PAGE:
I find myself constantly telling people that will listen. If you have a website hosted using WordPress or self-host your website in your infrastructure, there is no excuse not to use Cloudflare. Having a website deployed and sitting out there without any DDoS protection is foolish. Their free offering is robust enough to protect you against one of the simplest and most common attacks out there on the internet.
Cloudflare Saves The Day
Over the weekend, Cloudflare, a cloud-based WAF/DDoS mitigation vendor, reported that its customers experienced a massive wave of volumetric attacks designed to flood their websites with HTTP requests. These attacks were some of the largest ever seen, with the largest exceeding 71 million requests per second (rps), more than 35% higher than the previous record of 46 million rps in June 2022. The attacks were “hyper-volumetric,” launched from over 30,000 IP addresses, and primarily targeted popular gaming providers, cryptocurrency companies, hosting providers, and cloud computing platforms. Interestingly, these attacks originated from cloud computing ecosystems, which is a recent trend in DDoS attacks. In short, compromised hosts in Microsoft Azure, Amazon Web Services, or Google’s Cloud Platform were the originating IPs for this attack.
It is worth noting that volumetric attacks are the least common form of DDoS, with far fewer seen than application-layer and protocol attacks. However, Cloudflare warned that HTTP DDoS attacks had increased by 79% YoY in Q4, with the amount of volumetric attacks exceeding 100 Gbps growing by 67% QoQ and the number of attacks lasting more than three hours increasing by 87% QoQ. The audacity of attackers has also been increasing, with ransom-extracting DDoS attacks steadily increasing throughout the year, peaking in November 2022, where one out of every four surveyed customers reported being subject to Ransom DDoS attacks or threats.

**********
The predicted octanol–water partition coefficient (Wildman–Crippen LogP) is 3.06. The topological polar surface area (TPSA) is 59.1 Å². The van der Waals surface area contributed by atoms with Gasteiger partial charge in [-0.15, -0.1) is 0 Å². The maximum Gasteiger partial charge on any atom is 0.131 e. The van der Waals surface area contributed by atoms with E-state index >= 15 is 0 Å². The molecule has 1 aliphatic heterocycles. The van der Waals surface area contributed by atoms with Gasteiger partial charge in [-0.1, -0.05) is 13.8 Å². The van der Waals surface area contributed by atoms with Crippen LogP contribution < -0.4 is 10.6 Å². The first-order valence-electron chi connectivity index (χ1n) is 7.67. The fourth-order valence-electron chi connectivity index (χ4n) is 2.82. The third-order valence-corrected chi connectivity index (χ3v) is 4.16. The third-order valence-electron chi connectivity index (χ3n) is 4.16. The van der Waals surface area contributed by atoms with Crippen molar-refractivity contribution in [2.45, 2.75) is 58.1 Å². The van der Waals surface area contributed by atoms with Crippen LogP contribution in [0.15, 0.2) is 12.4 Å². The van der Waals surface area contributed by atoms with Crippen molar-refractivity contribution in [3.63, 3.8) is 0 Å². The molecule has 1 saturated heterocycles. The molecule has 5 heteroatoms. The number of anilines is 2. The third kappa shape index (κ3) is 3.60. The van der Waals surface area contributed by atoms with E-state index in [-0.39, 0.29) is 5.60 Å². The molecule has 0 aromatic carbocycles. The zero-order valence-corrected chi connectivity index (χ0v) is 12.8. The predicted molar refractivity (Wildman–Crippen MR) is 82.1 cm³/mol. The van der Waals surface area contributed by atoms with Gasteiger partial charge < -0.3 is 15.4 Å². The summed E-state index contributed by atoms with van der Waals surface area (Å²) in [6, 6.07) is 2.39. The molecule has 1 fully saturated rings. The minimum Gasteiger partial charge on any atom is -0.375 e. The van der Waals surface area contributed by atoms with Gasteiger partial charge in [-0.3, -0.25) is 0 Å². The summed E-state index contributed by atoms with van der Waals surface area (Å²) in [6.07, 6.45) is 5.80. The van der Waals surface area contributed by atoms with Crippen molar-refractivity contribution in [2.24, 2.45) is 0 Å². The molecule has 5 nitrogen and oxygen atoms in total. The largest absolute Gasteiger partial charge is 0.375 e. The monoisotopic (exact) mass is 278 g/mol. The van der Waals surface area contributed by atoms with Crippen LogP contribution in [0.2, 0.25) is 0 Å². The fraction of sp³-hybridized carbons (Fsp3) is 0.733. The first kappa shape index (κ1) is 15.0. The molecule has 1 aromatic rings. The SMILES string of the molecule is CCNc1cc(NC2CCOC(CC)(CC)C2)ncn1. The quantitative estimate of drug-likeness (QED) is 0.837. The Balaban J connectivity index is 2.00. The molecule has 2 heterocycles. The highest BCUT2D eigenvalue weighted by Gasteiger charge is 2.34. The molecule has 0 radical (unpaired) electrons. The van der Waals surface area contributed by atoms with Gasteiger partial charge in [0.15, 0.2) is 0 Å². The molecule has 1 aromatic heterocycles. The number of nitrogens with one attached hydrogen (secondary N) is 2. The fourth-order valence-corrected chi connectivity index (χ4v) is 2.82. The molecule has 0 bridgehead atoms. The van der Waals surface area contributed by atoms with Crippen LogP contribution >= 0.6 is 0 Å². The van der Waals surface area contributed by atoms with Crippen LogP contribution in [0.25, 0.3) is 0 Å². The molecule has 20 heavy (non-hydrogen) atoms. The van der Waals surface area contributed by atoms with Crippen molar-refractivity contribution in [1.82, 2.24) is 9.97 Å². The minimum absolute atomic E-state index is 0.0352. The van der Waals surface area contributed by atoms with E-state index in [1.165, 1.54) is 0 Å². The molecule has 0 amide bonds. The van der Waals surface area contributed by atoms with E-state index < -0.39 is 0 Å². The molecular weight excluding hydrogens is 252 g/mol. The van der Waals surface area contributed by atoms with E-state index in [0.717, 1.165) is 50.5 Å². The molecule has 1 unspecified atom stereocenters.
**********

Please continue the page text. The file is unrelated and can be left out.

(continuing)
DDoS-for-hire services have made it relatively easy for threat actors to launch attacks today, and as Cloudflare explained, “the more you pay, the larger and longer of an attack you’re going to get.” This underscores the importance of organizations taking proactive steps to secure their online infrastructure and guard against these types of attacks.
What Can I Do To Protect My Website Against DDoS Attacks?
Whether or not you are a target of DDoS attacks is irrelevant. At some point, your website has been swept, and at some point, you will find yourself patching vulnerabilities or dealing directly or indirectly with a DDoS attack. Here are some things that you can do today:
- Sign up for and set up Cloudflare.
- Make sure that proxying is enabled for your website by changing the icon from grey to orange in the DNS control panel in Cloudflare’s web UI.
- Contact your MSP or Web Developer if you have issues with implementing Cloudflare.